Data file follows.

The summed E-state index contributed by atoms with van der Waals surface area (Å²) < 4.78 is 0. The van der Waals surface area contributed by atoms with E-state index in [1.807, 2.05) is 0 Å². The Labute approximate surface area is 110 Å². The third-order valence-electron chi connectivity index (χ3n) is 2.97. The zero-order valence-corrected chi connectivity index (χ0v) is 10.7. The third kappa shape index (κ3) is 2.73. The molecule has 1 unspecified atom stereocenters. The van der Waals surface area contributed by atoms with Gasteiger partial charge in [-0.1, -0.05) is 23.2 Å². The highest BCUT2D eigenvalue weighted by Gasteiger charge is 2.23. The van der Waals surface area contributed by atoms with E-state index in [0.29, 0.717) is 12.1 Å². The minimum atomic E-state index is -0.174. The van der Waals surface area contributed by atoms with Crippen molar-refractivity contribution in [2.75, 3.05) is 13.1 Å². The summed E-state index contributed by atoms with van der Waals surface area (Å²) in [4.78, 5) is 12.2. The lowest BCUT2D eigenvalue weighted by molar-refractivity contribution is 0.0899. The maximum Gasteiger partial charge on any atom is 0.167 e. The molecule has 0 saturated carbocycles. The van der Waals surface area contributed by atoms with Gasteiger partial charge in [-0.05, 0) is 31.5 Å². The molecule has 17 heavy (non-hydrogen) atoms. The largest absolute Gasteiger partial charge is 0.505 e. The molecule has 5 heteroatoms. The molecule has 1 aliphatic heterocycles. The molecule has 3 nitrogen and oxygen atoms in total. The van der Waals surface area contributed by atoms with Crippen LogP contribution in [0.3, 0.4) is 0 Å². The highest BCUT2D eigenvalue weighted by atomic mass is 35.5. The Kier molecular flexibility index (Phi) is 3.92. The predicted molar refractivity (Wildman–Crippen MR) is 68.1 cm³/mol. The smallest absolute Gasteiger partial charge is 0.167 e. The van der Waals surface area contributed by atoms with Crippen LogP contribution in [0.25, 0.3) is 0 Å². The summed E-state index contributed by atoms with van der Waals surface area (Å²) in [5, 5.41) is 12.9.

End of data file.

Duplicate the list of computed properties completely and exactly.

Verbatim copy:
The summed E-state index contributed by atoms with van der Waals surface area (Å²) < 4.78 is 0. The van der Waals surface area contributed by atoms with E-state index in [1.807, 2.05) is 0 Å². The Labute approximate surface area is 110 Å². The third-order valence-electron chi connectivity index (χ3n) is 2.97. The zero-order valence-corrected chi connectivity index (χ0v) is 10.7. The third kappa shape index (κ3) is 2.73. The molecule has 1 unspecified atom stereocenters. The van der Waals surface area contributed by atoms with Gasteiger partial charge in [-0.1, -0.05) is 23.2 Å². The highest BCUT2D eigenvalue weighted by Gasteiger charge is 2.23. The van der Waals surface area contributed by atoms with E-state index in [0.29, 0.717) is 12.1 Å². The minimum atomic E-state index is -0.174. The van der Waals surface area contributed by atoms with Crippen molar-refractivity contribution in [2.75, 3.05) is 13.1 Å². The summed E-state index contributed by atoms with van der Waals surface area (Å²) in [4.78, 5) is 12.2. The lowest BCUT2D eigenvalue weighted by molar-refractivity contribution is 0.0899. The maximum Gasteiger partial charge on any atom is 0.167 e. The molecule has 0 saturated carbocycles. The van der Waals surface area contributed by atoms with Gasteiger partial charge in [-0.05, 0) is 31.5 Å². The molecule has 17 heavy (non-hydrogen) atoms. The largest absolute Gasteiger partial charge is 0.505 e. The molecule has 5 heteroatoms. The molecule has 1 aliphatic heterocycles. The molecule has 3 nitrogen and oxygen atoms in total. The van der Waals surface area contributed by atoms with Crippen LogP contribution in [0.3, 0.4) is 0 Å². The highest BCUT2D eigenvalue weighted by atomic mass is 35.5. The Kier molecular flexibility index (Phi) is 3.92. The predicted molar refractivity (Wildman–Crippen MR) is 68.1 cm³/mol. The smallest absolute Gasteiger partial charge is 0.167 e. The van der Waals surface area contributed by atoms with Crippen LogP contribution in [0.25, 0.3) is 0 Å². The summed E-state index contributed by atoms with van der Waals surface area (Å²) in [5, 5.41) is 12.9.